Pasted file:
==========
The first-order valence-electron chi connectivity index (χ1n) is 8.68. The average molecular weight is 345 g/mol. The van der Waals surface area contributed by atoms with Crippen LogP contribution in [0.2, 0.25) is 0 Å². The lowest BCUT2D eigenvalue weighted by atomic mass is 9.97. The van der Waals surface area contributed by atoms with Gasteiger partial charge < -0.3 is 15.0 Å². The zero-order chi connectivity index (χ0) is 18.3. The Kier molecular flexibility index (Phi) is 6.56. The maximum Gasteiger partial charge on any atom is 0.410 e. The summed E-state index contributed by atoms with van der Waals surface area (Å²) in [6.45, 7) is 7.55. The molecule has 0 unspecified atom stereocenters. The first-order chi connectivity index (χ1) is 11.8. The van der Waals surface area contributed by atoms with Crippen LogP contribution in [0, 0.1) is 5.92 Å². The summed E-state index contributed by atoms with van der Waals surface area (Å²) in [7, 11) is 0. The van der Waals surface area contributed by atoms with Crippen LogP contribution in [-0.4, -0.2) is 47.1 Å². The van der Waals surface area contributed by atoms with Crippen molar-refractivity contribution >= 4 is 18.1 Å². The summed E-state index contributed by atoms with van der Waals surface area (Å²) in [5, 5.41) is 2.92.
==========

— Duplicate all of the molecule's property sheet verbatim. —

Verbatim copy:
The first-order valence-electron chi connectivity index (χ1n) is 8.68. The average molecular weight is 345 g/mol. The van der Waals surface area contributed by atoms with Crippen LogP contribution in [0.2, 0.25) is 0 Å². The lowest BCUT2D eigenvalue weighted by atomic mass is 9.97. The van der Waals surface area contributed by atoms with Gasteiger partial charge < -0.3 is 15.0 Å². The zero-order chi connectivity index (χ0) is 18.3. The Kier molecular flexibility index (Phi) is 6.56. The maximum Gasteiger partial charge on any atom is 0.410 e. The summed E-state index contributed by atoms with van der Waals surface area (Å²) in [6.45, 7) is 7.55. The molecule has 0 unspecified atom stereocenters. The first-order chi connectivity index (χ1) is 11.8. The van der Waals surface area contributed by atoms with Crippen LogP contribution in [0, 0.1) is 5.92 Å². The summed E-state index contributed by atoms with van der Waals surface area (Å²) in [7, 11) is 0. The van der Waals surface area contributed by atoms with Crippen LogP contribution in [-0.4, -0.2) is 47.1 Å². The van der Waals surface area contributed by atoms with Crippen molar-refractivity contribution >= 4 is 18.1 Å². The summed E-state index contributed by atoms with van der Waals surface area (Å²) in [5, 5.41) is 2.92.